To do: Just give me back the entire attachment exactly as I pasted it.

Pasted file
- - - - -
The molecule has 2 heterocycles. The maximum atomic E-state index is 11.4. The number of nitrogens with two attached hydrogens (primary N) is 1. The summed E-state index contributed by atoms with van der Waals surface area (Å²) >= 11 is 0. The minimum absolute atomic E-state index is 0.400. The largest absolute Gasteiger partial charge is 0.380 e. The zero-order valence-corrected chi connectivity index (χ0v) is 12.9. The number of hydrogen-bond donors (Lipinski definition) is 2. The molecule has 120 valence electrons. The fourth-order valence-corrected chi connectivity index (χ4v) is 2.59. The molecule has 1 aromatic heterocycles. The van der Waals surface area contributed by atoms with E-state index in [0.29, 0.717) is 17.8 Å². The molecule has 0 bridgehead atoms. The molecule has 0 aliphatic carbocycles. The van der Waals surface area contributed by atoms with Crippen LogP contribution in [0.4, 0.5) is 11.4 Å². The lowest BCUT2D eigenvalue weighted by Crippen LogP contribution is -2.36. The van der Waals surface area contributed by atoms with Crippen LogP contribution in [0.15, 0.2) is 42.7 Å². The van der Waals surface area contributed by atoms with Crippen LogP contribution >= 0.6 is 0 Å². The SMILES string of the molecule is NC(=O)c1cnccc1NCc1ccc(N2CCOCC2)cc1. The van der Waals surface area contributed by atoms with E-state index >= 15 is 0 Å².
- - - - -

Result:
The molecule has 2 heterocycles. The maximum atomic E-state index is 11.4. The number of nitrogens with two attached hydrogens (primary N) is 1. The summed E-state index contributed by atoms with van der Waals surface area (Å²) >= 11 is 0. The minimum absolute atomic E-state index is 0.400. The largest absolute Gasteiger partial charge is 0.380 e. The zero-order valence-corrected chi connectivity index (χ0v) is 12.9. The number of hydrogen-bond donors (Lipinski definition) is 2. The molecule has 120 valence electrons. The fourth-order valence-corrected chi connectivity index (χ4v) is 2.59. The molecule has 1 aromatic heterocycles. The van der Waals surface area contributed by atoms with E-state index in [0.29, 0.717) is 17.8 Å². The molecule has 0 bridgehead atoms. The molecule has 0 aliphatic carbocycles. The van der Waals surface area contributed by atoms with Crippen LogP contribution in [0.4, 0.5) is 11.4 Å². The lowest BCUT2D eigenvalue weighted by Crippen LogP contribution is -2.36. The van der Waals surface area contributed by atoms with Crippen LogP contribution in [0.15, 0.2) is 42.7 Å². The van der Waals surface area contributed by atoms with Crippen LogP contribution >= 0.6 is 0 Å². The SMILES string of the molecule is NC(=O)c1cnccc1NCc1ccc(N2CCOCC2)cc1. The van der Waals surface area contributed by atoms with E-state index >= 15 is 0 Å².